As time has gone by, I have been able to see other differences as the dogs matured. One of the most striking features is how the Africans are more social than the domestic pups. Today I can have 7 full Africans, of both sexes and a variety of ages, in the same yard where I would never consider having 7 different domestic basenjis running together unsupervised. I enjoy the sociable nature of the full Africans. My African dogs do not spend all their time jockeying for dominance; they tend to work together as a team in most of what theydo. I have noticed that Kippie is the matriarch. Because of their understanding of pack roles, it has made it easier for me to assert my dominance as ultimate pack leader. The full Africans do not challenge me as pack leader after about a year of age and they don't challenge one another either.
 I have observed that the Africans are much more aware of their environment, which may be one of the reasons that they are considered spooky. When released in a new surrounding, they investigate the entire area and then monitor it for any new changes. An example of this was when I took 5 full Africans to a fenced in training area to take pictures. All of the dogs circled the training area until they were satisfied that there were no immediate threats. They worked as a team, the pack probing and surveying for possible hazards. When none were found, they came back to play and lounge.
 They are especially sensitive to new sounds and smells, and are alert to anyand all changes. Their caution is, I believe, one ofthe reasons that the full Africans have not succeeded in the show ring. If you can imagine walking into a grassy area that is surrounded by unknown sounds and smells, and they are given no chance to determine if the area is safe, then it is easy to grasp why their reaction is not as confident as we would like. I have found that if the full Africans are worked with and come to expect numerous new sounds and smells at a show setting, particularly in the show ring, then they are able to overcome their fearful manner.
 When the puppies started going to their new homes, one of the Africans went to a fairly novice basenji owner who had already had a 1/4 African male from the year before and 2 children. Rooster was about 17 weeks old and the transition was very smoothly [sic]. He immediately took the 2 girls as well as to Tigger, the other basenji. He bonded very quickly to the family and adapted to their life style. Rooster is a highly sociable dog who accepts all the neighborhood children as well. The one problem they have had was during Nationals when Tigger was gone and Rooster was without canine company, a fact he protested very loudly for the first 2 days.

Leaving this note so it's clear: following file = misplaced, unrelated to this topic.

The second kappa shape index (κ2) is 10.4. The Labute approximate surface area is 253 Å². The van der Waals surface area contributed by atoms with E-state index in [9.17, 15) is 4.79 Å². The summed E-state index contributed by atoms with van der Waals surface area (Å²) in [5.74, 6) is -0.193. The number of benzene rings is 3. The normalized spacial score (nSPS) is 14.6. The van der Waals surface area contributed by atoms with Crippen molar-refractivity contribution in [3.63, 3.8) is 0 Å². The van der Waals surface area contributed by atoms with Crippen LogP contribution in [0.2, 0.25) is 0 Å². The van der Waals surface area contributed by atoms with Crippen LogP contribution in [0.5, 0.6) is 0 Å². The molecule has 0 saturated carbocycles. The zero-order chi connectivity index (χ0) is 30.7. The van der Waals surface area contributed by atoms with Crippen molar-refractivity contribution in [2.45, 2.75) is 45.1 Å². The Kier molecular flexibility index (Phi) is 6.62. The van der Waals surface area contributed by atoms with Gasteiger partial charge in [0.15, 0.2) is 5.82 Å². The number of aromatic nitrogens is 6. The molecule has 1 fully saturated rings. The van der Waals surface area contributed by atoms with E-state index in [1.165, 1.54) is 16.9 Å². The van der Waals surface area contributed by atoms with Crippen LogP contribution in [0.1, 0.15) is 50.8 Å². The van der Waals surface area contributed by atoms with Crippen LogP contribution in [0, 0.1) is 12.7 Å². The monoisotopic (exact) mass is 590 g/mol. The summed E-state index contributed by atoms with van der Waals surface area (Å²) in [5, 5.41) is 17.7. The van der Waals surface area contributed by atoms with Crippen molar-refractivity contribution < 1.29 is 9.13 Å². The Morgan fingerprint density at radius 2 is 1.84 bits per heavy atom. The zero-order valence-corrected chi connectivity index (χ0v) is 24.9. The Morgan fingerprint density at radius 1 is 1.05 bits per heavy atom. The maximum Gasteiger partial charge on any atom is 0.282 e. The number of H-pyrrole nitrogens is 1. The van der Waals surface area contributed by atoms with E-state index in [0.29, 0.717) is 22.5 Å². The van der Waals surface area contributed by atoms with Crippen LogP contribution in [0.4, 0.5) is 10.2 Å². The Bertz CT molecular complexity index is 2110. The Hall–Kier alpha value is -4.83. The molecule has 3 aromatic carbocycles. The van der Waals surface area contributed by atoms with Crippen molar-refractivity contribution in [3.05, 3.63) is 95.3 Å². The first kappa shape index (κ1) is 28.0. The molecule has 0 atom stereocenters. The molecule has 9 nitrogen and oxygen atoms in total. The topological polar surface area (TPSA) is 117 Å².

Beau went to a long time Basenji breeder and moved in and settled very quickly with no problems. His new owners had several full Africans and their comment was that he was a happy boy who preferred to be with the people in the household, but dealt well with their Papillons and other basenjis.
 Roo, the little girl, also made a smooth transition except she had some minor house breaking problems. Her new owner, also a long time breeder who had a ½ African, remarked that Roo was the most voca basenji she had ever owned. That was how she got her name. She ROOS at everyone she meets and she has never meet a stranger, or at least anyone that stayed a stranger. Roo seemed to be happiest with people but also fine with most of the other dogs in the household. The 3/8 male puppy went to a relative Basenji newbie and was not as easy. Bear thought he was the man in charge and in typical basenji fashion, proceeded to establish that thought in his new home. But the new owner finally prevailed and life is good.
 The puppies all settled in to their new homes and the last year has been full of challenges for all. Rooster has become the best friend of a 3 year old and a 10 year old girl who all go for long walks with Dad. He has unfailing patience with the kids and a sweet disposition. Roo comes when she's called (what a concept) and shows a natural desire to hunt. Mickey and Ellymay, who stayed here along with their mother Kippie, are part of my pack. Mickey greets each day with a rousing yodel and a true joy of just being with you. He has a happy go lucky attitude and a strong desire to please you in all you ask of him. Although he is some what tentative in new surroundings, he tends to adopt well after a few minutes. Ellymay, on the other hand, is much quieter and laid back. She is softer with people and does not deal will with the bitches except her mother. Of all the pups she is my only shy one.

 In Retrospect

What did the Africans bring into my breeding program, from a conformation point of view? The most significant benefits that the Africans have brought to my breeding program has been an improvement of movement. This has come about by the lengthening of the upper arm and the lengthening the second thigh, which gives a strong rear drive. One of the faults that I do have to watch is the lengthening of loin and or back. However I am not unduly worried about this fault. Too many of our dogs have become short and cobby. A little judicious lengthening of the back and or loin is necessary to keep good movement and length of stride. I personally like to have a dog that has correct feet with well arched toes. This enables to [sic] the dog to move over a wide variety of terrain including, but of course not allowed on top of, kitchen counters. The Africans have brought this back and we are seeing an overall improvement in their down lined descendants. Just look at some of the current top winning dogs.

 Reprinted from
The Official Bulletin of the Basenji Club of America, Inc.
Vol. XXXIV No. 1 January/February/March 2000, pp. 26-27
Copyright © 2000 BCOA, All Rights Reserved.